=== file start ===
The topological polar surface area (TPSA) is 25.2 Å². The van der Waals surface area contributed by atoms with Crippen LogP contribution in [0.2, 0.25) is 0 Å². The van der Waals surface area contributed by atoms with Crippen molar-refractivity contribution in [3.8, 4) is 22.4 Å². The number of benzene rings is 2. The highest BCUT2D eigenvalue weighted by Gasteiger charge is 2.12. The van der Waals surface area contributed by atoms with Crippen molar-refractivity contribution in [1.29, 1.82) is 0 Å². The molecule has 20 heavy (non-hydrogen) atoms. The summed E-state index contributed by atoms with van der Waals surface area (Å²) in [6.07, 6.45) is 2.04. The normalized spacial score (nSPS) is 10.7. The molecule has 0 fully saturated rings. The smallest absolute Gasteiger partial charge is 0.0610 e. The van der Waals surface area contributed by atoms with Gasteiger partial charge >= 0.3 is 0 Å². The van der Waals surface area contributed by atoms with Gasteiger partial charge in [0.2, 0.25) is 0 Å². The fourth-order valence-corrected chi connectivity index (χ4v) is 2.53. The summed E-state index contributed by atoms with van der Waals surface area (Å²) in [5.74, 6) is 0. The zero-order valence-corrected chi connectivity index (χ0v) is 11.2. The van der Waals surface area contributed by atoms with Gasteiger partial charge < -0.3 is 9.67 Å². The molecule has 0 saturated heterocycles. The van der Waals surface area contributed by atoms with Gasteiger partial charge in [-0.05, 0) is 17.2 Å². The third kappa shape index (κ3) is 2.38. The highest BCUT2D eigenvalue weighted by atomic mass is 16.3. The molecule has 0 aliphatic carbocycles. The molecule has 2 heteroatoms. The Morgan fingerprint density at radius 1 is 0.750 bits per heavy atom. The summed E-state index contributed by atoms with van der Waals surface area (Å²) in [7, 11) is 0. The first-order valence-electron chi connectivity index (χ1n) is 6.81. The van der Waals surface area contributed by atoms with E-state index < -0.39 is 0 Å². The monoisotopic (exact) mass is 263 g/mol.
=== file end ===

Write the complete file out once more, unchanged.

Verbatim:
The topological polar surface area (TPSA) is 25.2 Å². The van der Waals surface area contributed by atoms with Crippen LogP contribution in [0.2, 0.25) is 0 Å². The van der Waals surface area contributed by atoms with Crippen molar-refractivity contribution in [3.8, 4) is 22.4 Å². The number of benzene rings is 2. The highest BCUT2D eigenvalue weighted by Gasteiger charge is 2.12. The van der Waals surface area contributed by atoms with Crippen molar-refractivity contribution in [1.29, 1.82) is 0 Å². The molecule has 20 heavy (non-hydrogen) atoms. The summed E-state index contributed by atoms with van der Waals surface area (Å²) in [6.07, 6.45) is 2.04. The normalized spacial score (nSPS) is 10.7. The molecule has 0 fully saturated rings. The smallest absolute Gasteiger partial charge is 0.0610 e. The van der Waals surface area contributed by atoms with Gasteiger partial charge >= 0.3 is 0 Å². The van der Waals surface area contributed by atoms with Gasteiger partial charge in [0.2, 0.25) is 0 Å². The fourth-order valence-corrected chi connectivity index (χ4v) is 2.53. The summed E-state index contributed by atoms with van der Waals surface area (Å²) in [5.74, 6) is 0. The zero-order valence-corrected chi connectivity index (χ0v) is 11.2. The van der Waals surface area contributed by atoms with Gasteiger partial charge < -0.3 is 9.67 Å². The molecule has 0 saturated heterocycles. The van der Waals surface area contributed by atoms with Gasteiger partial charge in [-0.05, 0) is 17.2 Å². The third kappa shape index (κ3) is 2.38. The highest BCUT2D eigenvalue weighted by atomic mass is 16.3. The molecule has 0 aliphatic carbocycles. The molecule has 2 heteroatoms. The Morgan fingerprint density at radius 1 is 0.750 bits per heavy atom. The summed E-state index contributed by atoms with van der Waals surface area (Å²) in [7, 11) is 0. The first-order valence-electron chi connectivity index (χ1n) is 6.81. The van der Waals surface area contributed by atoms with E-state index < -0.39 is 0 Å². The monoisotopic (exact) mass is 263 g/mol.